Females are at a lower risk of developing cardiovascular diseases, stroke and breast cancer, especially when they menstruate, due to the protective effect of the sex hormones estrogen and progesterone. Menopause is a natural process and is characterized by end of regular monthly periods in females, which in turn is linked with the change in the estrogen and progesterone balance.
Can Smoking Bring on Early Menopause?
A systemic review and subsequent meta-analysis of data for various research studies conducted over the past 20 years have indicated that smoking can affect the natural production of estrogen (a sex hormone produced by the ovaries) and induce premature menopause in females. While natural menopause is different from surgical or induced menopause, which may occur due to damage to the ovaries from treatments like radiotherapy, it is apparent that menopause is linked with the increased health hazards. Here are some of the effects of smoking and premature menopause on health,
- Premature menopause is associated with higher risk of developing cardiovascular disorders
- Premature menopause is also linked with obesity and a host of comorbidities like osteoarthritis, dermatitis, etc
- Premature menopause is often associated with increased prevalence of strokes
- Premature menopause is also associated with higher risk of osteoporosis and frequent fracture of bones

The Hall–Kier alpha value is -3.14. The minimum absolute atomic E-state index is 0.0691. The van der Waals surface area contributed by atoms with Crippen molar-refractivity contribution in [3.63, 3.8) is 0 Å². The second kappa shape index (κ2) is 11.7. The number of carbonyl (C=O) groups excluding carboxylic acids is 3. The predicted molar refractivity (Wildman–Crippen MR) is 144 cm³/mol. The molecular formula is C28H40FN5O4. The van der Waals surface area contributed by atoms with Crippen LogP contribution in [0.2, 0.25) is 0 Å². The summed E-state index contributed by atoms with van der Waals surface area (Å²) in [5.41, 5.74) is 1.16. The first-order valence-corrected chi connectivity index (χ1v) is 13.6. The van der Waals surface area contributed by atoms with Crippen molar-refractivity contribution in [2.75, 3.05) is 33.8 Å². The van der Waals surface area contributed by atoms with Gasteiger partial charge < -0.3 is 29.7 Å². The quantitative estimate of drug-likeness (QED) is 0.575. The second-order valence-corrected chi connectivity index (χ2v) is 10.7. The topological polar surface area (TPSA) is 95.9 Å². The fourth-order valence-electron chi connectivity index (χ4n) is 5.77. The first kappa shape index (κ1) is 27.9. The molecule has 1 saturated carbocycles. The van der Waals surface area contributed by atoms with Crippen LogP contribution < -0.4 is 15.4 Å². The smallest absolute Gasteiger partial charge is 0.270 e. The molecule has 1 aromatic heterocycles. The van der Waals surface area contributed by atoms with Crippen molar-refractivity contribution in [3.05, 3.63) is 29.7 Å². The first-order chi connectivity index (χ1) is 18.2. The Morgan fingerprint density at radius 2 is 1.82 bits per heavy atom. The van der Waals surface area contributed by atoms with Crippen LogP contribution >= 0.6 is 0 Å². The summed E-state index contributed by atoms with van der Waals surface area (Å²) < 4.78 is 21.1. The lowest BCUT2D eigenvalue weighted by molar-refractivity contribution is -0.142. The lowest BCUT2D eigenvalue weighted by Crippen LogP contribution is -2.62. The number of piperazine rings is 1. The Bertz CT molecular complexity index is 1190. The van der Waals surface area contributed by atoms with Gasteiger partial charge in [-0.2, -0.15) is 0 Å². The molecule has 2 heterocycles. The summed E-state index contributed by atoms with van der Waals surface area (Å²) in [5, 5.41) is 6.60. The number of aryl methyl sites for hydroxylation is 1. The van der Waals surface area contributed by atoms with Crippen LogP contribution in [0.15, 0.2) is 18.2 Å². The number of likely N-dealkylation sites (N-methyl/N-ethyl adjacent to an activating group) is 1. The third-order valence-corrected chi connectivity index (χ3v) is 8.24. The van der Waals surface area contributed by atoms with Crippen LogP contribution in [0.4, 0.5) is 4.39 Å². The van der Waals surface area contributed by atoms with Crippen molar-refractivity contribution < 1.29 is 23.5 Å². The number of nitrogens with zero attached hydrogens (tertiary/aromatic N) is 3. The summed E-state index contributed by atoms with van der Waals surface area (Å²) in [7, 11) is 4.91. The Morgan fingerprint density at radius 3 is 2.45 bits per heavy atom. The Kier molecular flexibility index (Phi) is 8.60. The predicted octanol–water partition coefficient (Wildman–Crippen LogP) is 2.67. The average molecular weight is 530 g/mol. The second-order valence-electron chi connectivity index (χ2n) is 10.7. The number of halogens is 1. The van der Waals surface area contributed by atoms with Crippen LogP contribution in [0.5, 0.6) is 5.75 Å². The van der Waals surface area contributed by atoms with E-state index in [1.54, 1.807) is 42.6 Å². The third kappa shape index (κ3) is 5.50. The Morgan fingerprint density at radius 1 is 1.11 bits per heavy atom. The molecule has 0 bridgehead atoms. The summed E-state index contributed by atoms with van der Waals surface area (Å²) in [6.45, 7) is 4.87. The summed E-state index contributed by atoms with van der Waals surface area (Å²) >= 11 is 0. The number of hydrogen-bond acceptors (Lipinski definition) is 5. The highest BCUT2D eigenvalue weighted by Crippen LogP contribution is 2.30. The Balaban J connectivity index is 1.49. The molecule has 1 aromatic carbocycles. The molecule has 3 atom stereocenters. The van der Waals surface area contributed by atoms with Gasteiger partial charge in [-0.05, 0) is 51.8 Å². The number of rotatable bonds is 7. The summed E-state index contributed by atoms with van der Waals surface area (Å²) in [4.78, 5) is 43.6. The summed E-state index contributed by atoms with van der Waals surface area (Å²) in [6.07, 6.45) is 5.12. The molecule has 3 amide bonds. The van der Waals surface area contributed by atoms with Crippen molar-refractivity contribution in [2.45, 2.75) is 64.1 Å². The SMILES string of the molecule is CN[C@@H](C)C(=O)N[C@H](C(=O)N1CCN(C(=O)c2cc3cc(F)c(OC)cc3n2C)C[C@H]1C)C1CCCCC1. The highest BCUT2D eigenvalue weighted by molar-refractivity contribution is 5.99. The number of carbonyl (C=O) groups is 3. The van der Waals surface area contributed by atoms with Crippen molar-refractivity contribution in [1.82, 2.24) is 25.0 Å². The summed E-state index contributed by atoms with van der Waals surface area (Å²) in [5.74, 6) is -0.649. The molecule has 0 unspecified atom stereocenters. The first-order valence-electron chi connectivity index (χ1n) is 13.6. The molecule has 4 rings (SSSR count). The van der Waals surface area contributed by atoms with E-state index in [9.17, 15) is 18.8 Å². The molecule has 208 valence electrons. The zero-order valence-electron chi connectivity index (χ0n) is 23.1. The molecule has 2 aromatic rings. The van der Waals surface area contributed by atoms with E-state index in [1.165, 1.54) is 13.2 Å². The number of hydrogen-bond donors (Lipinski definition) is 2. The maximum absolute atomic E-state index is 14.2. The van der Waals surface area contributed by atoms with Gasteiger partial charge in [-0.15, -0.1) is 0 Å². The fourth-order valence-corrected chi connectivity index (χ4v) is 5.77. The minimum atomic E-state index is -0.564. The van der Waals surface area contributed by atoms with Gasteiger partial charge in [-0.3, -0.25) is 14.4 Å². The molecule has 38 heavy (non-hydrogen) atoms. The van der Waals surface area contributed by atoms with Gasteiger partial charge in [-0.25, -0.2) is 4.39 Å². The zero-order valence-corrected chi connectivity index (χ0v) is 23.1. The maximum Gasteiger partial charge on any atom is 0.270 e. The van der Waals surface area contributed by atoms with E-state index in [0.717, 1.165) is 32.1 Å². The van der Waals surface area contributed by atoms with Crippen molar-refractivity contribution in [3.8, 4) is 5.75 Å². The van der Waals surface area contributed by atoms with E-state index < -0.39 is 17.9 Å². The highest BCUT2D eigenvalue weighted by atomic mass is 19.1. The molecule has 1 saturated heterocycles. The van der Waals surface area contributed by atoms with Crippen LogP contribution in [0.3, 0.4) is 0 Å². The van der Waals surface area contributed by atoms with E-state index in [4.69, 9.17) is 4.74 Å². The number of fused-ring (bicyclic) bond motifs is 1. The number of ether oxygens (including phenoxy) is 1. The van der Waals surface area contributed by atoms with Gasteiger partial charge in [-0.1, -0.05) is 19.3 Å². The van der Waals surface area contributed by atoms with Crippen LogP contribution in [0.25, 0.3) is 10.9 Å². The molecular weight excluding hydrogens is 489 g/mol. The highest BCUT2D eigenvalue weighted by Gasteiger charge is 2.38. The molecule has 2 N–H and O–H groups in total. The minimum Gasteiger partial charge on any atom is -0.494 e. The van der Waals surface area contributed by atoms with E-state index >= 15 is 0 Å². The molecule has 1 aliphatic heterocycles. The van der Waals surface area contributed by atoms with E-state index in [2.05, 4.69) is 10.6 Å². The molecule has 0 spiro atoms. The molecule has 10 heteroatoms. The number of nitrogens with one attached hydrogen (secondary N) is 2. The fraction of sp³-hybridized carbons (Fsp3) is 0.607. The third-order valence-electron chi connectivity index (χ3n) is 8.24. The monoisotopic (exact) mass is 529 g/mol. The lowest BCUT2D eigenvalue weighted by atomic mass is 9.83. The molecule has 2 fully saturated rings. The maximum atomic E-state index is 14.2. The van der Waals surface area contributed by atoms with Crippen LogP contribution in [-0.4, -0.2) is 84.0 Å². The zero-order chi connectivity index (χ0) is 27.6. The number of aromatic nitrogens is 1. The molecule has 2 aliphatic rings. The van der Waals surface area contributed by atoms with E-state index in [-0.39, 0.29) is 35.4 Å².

While premature menopause is attributed to change in the hormonal balance, smoking tends to amplify the effects of premature menopause in females.
While there are various studies conducted, most of these studies are associated with some form of limitation, which makes it difficult to correlate smoking with menopause. However a general assessment does indicate that smoking can result in premature menopause by almost a year. However most of these studies continue to be speculative and more detailed assessment is required.
How to Stop Smoking
There are different techniques to stop smoking, however a strong will to give up smoking plays a very crucial role. Some of the techniques that have been tried and tested include,
- Hypnosis: While research studies and reviews have not been able to correlate the benefits of hypnosis with quitting smoking, it has been very useful to some people. While hypnosis may not work in isolation, it is a useful technique when used along with other techniques of quitting smoking.
- Acupuncture: Another technique that has been considered to benefit quitting, acupuncture involves stimulating certain select nerves in the body, to help the body overcome the desire to smoke. Important acupuncture points for quitting smoking are located in the ears.
- Nicotine patches: Nicotine patches are considered to be the most effective techniques of quitting smoking. However there is a considerable amount of argument that nicotine patches don’t have a lasting effect and once a person stops using them, his/her desire to smoke returns. A strong will is very important to give up smoking.
Other techniques that have been considered useful include atropine and scopolamine combination therapy, homeopathic and herbal medications and yoga and meditation.